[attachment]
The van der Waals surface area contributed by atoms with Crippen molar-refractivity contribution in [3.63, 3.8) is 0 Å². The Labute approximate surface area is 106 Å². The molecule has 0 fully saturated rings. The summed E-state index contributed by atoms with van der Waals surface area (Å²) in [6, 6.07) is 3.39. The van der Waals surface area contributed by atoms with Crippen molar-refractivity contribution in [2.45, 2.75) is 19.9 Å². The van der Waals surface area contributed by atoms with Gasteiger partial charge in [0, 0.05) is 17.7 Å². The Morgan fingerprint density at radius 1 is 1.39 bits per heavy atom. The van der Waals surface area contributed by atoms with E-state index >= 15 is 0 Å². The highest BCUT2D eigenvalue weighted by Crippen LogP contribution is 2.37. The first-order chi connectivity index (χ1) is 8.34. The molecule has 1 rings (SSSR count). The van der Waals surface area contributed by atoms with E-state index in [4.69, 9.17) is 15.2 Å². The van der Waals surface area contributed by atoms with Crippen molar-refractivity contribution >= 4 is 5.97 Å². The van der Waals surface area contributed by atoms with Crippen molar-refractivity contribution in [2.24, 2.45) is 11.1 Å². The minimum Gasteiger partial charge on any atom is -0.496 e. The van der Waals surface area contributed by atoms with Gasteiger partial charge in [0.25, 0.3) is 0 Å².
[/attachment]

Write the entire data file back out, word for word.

The van der Waals surface area contributed by atoms with Crippen molar-refractivity contribution in [3.63, 3.8) is 0 Å². The Labute approximate surface area is 106 Å². The molecule has 0 fully saturated rings. The summed E-state index contributed by atoms with van der Waals surface area (Å²) in [6, 6.07) is 3.39. The van der Waals surface area contributed by atoms with Crippen molar-refractivity contribution in [2.45, 2.75) is 19.9 Å². The van der Waals surface area contributed by atoms with Gasteiger partial charge in [0, 0.05) is 17.7 Å². The Morgan fingerprint density at radius 1 is 1.39 bits per heavy atom. The van der Waals surface area contributed by atoms with E-state index >= 15 is 0 Å². The highest BCUT2D eigenvalue weighted by Crippen LogP contribution is 2.37. The first-order chi connectivity index (χ1) is 8.34. The molecule has 1 rings (SSSR count). The van der Waals surface area contributed by atoms with E-state index in [4.69, 9.17) is 15.2 Å². The van der Waals surface area contributed by atoms with Crippen molar-refractivity contribution >= 4 is 5.97 Å². The van der Waals surface area contributed by atoms with Crippen molar-refractivity contribution in [2.24, 2.45) is 11.1 Å². The minimum Gasteiger partial charge on any atom is -0.496 e. The van der Waals surface area contributed by atoms with Gasteiger partial charge in [0.25, 0.3) is 0 Å².